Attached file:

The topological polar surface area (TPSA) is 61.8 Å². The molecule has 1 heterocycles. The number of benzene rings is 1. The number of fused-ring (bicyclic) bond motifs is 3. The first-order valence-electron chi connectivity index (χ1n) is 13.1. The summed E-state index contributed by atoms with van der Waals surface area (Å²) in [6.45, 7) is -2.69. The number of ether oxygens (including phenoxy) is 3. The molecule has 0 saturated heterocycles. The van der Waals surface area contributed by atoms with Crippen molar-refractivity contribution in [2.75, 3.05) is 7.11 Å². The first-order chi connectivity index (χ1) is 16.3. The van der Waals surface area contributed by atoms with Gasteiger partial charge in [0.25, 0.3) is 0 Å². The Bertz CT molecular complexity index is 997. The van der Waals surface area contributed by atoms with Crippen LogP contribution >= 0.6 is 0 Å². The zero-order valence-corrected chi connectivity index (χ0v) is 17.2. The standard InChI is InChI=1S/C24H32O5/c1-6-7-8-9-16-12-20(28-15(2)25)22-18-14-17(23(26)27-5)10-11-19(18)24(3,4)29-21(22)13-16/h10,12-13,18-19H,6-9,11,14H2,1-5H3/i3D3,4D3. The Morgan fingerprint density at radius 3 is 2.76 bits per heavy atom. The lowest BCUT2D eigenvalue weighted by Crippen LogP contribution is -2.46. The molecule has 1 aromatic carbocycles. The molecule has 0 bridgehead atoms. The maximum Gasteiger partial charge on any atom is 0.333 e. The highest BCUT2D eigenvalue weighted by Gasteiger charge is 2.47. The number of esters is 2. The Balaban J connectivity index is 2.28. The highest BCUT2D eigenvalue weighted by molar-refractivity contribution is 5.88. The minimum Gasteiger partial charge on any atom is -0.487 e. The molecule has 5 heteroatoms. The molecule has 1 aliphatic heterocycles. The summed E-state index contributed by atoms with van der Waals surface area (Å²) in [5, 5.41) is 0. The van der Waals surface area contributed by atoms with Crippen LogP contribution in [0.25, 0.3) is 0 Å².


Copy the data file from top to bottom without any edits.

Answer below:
The topological polar surface area (TPSA) is 61.8 Å². The molecule has 1 heterocycles. The number of benzene rings is 1. The number of fused-ring (bicyclic) bond motifs is 3. The first-order valence-electron chi connectivity index (χ1n) is 13.1. The summed E-state index contributed by atoms with van der Waals surface area (Å²) in [6.45, 7) is -2.69. The number of ether oxygens (including phenoxy) is 3. The molecule has 0 saturated heterocycles. The van der Waals surface area contributed by atoms with Crippen molar-refractivity contribution in [2.75, 3.05) is 7.11 Å². The first-order chi connectivity index (χ1) is 16.3. The van der Waals surface area contributed by atoms with Gasteiger partial charge in [0.25, 0.3) is 0 Å². The Bertz CT molecular complexity index is 997. The van der Waals surface area contributed by atoms with Crippen LogP contribution >= 0.6 is 0 Å². The zero-order valence-corrected chi connectivity index (χ0v) is 17.2. The standard InChI is InChI=1S/C24H32O5/c1-6-7-8-9-16-12-20(28-15(2)25)22-18-14-17(23(26)27-5)10-11-19(18)24(3,4)29-21(22)13-16/h10,12-13,18-19H,6-9,11,14H2,1-5H3/i3D3,4D3. The Morgan fingerprint density at radius 3 is 2.76 bits per heavy atom. The lowest BCUT2D eigenvalue weighted by Crippen LogP contribution is -2.46. The molecule has 1 aromatic carbocycles. The molecule has 0 bridgehead atoms. The maximum Gasteiger partial charge on any atom is 0.333 e. The highest BCUT2D eigenvalue weighted by Gasteiger charge is 2.47. The number of esters is 2. The Balaban J connectivity index is 2.28. The highest BCUT2D eigenvalue weighted by molar-refractivity contribution is 5.88. The minimum Gasteiger partial charge on any atom is -0.487 e. The molecule has 5 heteroatoms. The molecule has 1 aliphatic heterocycles. The summed E-state index contributed by atoms with van der Waals surface area (Å²) in [5, 5.41) is 0. The van der Waals surface area contributed by atoms with Crippen LogP contribution in [0.25, 0.3) is 0 Å².